Top Frequently Asked Questions
If you’ve got an important physician assistant FAQ, you’ve come to the right place. Read on to discover the requirements, benefits, duties, and advantages of choosing a career in medicine as a physician assistant.
1. What does it take to become a PA?
To become a PA, a candidate must complete all the educational requirements, including extensive hands-on training in a clinical practice setting. A PA’s educational journey generally begins with a bachelor’s degree, followed by a master’s degree in a post-graduate PA program. Most PA schools require that candidates take the GRE and prefer that applicants have some healthcare or patient care experience. After graduating from an accredited PA school and passing the PANCE, you will become a certified PA (PA-C).
2. What does a PA do?
Once certified, a PA-C works as part of the medical team, where they may collect patient histories, perform physical examinations, order and interpret labs and diagnostics, etc. Some of their duties also include but are not limited to forming working diagnoses, prescribing medications and therapies, and performing various medical procedures. They may choose to work in any medical specialty, including family medicine, internal medicine, general surgery, obstetrics & gynecology, emergency medicine, etc. In most cases, a PA’s scope of practice is broad and uniquely defined in each PA’s and supervising physician’s delegation agreement and commensurate to their education and experience.
3. Can a PA have their own independent practice?
Not quite. Some states allow PAs to own a medical practice under certain conditions. However, PAs are still required to have a collaborative relationship with a physician and an established delegation agreement. For more information, check out the PAs and Practice Ownership brief by the AAPA (American Academy of Physician Assistants).
4. Can a PA see patients without a physician present?
Yes. Most states allow PAs to practice without their supervising physician being on-site, provided the PA has access to the physician as needed. Regulations vary by state, and you should check with your state regulatory board.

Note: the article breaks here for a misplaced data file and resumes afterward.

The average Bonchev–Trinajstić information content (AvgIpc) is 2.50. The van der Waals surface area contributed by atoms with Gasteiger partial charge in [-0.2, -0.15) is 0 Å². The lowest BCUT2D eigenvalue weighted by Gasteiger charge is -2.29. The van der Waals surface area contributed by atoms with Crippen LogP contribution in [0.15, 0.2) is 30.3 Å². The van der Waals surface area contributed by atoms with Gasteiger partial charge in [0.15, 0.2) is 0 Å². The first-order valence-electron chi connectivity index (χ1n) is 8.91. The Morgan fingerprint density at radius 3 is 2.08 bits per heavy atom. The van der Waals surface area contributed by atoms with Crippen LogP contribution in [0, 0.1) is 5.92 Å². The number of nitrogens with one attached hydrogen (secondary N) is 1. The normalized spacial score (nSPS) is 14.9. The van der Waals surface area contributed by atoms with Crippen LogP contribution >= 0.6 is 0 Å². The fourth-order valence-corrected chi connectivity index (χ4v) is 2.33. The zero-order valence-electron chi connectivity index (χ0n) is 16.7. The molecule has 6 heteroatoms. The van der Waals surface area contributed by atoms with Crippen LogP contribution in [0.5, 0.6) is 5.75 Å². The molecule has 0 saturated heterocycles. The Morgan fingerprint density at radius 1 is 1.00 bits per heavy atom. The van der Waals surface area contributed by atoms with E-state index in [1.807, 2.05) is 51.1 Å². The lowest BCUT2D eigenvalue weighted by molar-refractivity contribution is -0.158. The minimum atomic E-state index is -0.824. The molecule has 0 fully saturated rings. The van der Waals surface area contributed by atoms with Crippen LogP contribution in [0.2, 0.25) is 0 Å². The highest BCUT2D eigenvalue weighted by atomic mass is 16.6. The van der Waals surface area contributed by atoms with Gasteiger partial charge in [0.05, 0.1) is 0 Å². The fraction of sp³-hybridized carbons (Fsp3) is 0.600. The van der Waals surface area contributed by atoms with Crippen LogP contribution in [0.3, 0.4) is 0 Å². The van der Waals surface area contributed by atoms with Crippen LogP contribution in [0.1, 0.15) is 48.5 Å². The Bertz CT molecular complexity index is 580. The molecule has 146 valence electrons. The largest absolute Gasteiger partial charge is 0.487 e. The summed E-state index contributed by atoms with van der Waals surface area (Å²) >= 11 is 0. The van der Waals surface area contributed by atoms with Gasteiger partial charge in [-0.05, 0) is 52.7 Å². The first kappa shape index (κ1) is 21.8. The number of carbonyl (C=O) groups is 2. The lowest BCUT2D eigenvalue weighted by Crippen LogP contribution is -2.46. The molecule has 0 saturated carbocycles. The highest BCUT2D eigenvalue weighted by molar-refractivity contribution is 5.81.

5. Can a PA perform surgery?
The type of functions of a PA depends on the level of responsibility their supervising physician delegates to them. For example, a surgeon may allow the PA to perform certain surgical procedures and complete opening and closing procedures. PAs are frequently seen in surgical first-assistant roles in many operating rooms.
6. How often do PAs have to recertify?
PAs must recertify every ten years by passing the Physician Assistant Recertification Exam (PANRE). During this 10-year cycle, PAs will have five two-year cycles to complete Continuing Medical Education (CME) credits.
7. How are PAs different from nurse practitioners (NPs)?
Both PAs and nurse practitioners (NPs) have gone through extensive education and hands-on training to become licensed medical providers. The most significant difference is the way PAs are trained. PAs are trained through a physician model, while NPs are trained through the nursing model. Also, NPs choose a specialty while in their program (family, acute care, pediatrics, etc.), while PAs have lateral mobility and the ability to switch specialties. Overall, both are advanced practice providers that perform functions similar to those performed by doctors, including making diagnoses and prescribing medication. Check out these similarities between PAs and NPs.
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